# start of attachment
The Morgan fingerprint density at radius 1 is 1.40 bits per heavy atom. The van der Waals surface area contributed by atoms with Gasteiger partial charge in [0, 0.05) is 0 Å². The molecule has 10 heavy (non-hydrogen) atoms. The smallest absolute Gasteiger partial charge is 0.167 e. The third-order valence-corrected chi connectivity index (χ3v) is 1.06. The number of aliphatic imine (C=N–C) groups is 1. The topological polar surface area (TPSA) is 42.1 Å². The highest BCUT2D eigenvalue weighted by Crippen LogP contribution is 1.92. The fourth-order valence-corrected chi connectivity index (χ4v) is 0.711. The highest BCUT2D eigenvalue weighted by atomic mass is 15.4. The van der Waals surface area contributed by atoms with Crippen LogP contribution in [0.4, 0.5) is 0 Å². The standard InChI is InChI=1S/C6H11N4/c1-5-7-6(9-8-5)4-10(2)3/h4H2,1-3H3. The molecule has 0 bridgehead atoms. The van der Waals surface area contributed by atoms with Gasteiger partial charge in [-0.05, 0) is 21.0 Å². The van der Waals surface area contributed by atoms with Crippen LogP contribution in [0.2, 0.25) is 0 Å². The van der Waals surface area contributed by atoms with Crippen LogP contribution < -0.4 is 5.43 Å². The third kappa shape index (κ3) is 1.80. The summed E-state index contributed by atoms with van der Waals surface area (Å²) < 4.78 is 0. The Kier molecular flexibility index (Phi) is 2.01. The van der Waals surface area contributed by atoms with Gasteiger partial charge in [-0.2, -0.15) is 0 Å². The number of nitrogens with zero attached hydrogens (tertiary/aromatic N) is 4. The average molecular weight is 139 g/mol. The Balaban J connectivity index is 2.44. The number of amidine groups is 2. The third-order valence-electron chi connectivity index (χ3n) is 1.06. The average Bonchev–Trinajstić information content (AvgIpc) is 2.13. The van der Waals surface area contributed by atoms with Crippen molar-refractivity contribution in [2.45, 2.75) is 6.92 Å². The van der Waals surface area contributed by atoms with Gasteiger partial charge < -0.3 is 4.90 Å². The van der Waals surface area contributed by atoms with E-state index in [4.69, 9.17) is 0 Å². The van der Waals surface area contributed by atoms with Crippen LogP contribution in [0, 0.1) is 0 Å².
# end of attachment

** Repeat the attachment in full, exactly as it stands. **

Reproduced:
The Morgan fingerprint density at radius 1 is 1.40 bits per heavy atom. The van der Waals surface area contributed by atoms with Gasteiger partial charge in [0, 0.05) is 0 Å². The molecule has 10 heavy (non-hydrogen) atoms. The smallest absolute Gasteiger partial charge is 0.167 e. The third-order valence-corrected chi connectivity index (χ3v) is 1.06. The number of aliphatic imine (C=N–C) groups is 1. The topological polar surface area (TPSA) is 42.1 Å². The highest BCUT2D eigenvalue weighted by Crippen LogP contribution is 1.92. The fourth-order valence-corrected chi connectivity index (χ4v) is 0.711. The highest BCUT2D eigenvalue weighted by atomic mass is 15.4. The van der Waals surface area contributed by atoms with Crippen LogP contribution in [0.4, 0.5) is 0 Å². The standard InChI is InChI=1S/C6H11N4/c1-5-7-6(9-8-5)4-10(2)3/h4H2,1-3H3. The molecule has 0 bridgehead atoms. The van der Waals surface area contributed by atoms with Gasteiger partial charge in [-0.05, 0) is 21.0 Å². The van der Waals surface area contributed by atoms with Crippen LogP contribution in [0.2, 0.25) is 0 Å². The van der Waals surface area contributed by atoms with Crippen LogP contribution < -0.4 is 5.43 Å². The third kappa shape index (κ3) is 1.80. The summed E-state index contributed by atoms with van der Waals surface area (Å²) < 4.78 is 0. The Kier molecular flexibility index (Phi) is 2.01. The van der Waals surface area contributed by atoms with Gasteiger partial charge in [-0.2, -0.15) is 0 Å². The number of nitrogens with zero attached hydrogens (tertiary/aromatic N) is 4. The average molecular weight is 139 g/mol. The Balaban J connectivity index is 2.44. The number of amidine groups is 2. The third-order valence-electron chi connectivity index (χ3n) is 1.06. The average Bonchev–Trinajstić information content (AvgIpc) is 2.13. The van der Waals surface area contributed by atoms with Crippen molar-refractivity contribution in [2.45, 2.75) is 6.92 Å². The van der Waals surface area contributed by atoms with Gasteiger partial charge < -0.3 is 4.90 Å². The van der Waals surface area contributed by atoms with E-state index in [4.69, 9.17) is 0 Å². The van der Waals surface area contributed by atoms with Crippen LogP contribution in [0, 0.1) is 0 Å².